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Monday, September 30, 2013

Review: Skyroll Spinner Carry-on

Okay, so you probably already know that I have a collection of bags, including the original Skyroll garment bag. Any bag that’s going to make traveling easier for me is a plus in my book, so when I found out that they were making a new spinner case, I was definitely interested in checking out. A carry-on that also features a garment bag sounds pretty awesome, right? Skyroll was made for the business traveler who needs to pack professional clothing that doesn't get wrinkled. A garment bag is the only way to go when you need to bring suits, but most aren’t carry-on friendly. When you have to go straight from the plane to a meeting, you don’t have time to wait for the baggage carousel to deliver your luggage.

Many of us budget travelers don’t want to waste time waiting around either. Not only that, but baggage fees can be ridiculous. Carrying everything you need for casual and dressy occasions is a must, but it helps if you can get it all in one bag that you can carry with you on the plane. If you’re a frequent cruiser, you might have more need for dress-up clothes than the rest of us leisure travelers, but we still need a garment bag for different types of vacations. In fact, our upcoming trip to London will see us going to the theater and a few fancy meals, so Eric will need a suit jacket. We know from previous experience that packing one in a carry-on is not optimal, so probably having to pack more than just one item like this would not work out well. Enter the new Skyroll Spinner.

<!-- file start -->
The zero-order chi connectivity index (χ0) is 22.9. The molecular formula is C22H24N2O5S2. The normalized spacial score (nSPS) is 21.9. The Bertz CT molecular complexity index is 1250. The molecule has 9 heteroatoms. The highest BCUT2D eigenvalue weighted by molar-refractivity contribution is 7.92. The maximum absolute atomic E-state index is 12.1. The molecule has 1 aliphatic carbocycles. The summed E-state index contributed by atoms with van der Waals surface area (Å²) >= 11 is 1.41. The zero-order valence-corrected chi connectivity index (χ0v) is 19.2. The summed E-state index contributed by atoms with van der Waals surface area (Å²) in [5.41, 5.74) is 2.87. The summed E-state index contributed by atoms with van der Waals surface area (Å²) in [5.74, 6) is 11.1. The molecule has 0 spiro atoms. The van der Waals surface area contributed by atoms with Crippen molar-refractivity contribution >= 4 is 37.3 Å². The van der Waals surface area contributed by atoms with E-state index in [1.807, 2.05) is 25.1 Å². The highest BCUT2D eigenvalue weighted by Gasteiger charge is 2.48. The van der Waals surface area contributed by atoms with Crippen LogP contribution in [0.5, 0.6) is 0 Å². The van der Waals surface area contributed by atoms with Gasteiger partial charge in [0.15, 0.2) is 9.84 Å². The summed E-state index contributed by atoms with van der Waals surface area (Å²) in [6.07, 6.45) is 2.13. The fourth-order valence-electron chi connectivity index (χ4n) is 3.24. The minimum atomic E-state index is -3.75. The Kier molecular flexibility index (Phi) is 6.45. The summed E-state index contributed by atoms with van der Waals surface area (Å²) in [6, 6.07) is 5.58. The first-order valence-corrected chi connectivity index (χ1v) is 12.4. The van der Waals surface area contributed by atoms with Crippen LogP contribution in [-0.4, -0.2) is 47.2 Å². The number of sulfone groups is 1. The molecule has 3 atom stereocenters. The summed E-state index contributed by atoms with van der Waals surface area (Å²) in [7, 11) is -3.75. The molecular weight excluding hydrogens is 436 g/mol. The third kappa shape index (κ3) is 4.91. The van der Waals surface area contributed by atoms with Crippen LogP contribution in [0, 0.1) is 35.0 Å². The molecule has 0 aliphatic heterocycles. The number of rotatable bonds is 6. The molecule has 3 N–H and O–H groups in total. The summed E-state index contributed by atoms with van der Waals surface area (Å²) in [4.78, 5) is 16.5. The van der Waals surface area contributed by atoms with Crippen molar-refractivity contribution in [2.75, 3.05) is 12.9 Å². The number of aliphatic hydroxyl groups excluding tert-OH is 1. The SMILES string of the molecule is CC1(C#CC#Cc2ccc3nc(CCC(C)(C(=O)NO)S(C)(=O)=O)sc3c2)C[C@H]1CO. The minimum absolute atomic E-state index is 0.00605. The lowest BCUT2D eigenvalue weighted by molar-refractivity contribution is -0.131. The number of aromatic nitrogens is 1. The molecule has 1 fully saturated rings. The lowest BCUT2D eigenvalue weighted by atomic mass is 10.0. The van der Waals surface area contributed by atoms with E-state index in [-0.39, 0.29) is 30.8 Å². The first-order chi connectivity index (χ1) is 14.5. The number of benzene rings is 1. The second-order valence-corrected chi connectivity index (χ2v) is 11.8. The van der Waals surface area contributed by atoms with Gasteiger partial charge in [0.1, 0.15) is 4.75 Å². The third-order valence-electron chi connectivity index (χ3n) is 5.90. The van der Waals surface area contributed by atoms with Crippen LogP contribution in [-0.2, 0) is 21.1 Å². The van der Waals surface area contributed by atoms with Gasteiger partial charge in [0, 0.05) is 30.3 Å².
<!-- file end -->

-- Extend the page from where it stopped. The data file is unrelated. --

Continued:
I am never optimistic about a bag’s internal space. Most seem bigger than they really are, and don’t hold everything you need without a lot of packing and repacking. The Skyroll was the exact opposite. I scoffed at the size when I opened the box, but I once I started adding things to it, I found that it had much more interior space than anticipated. Check it out!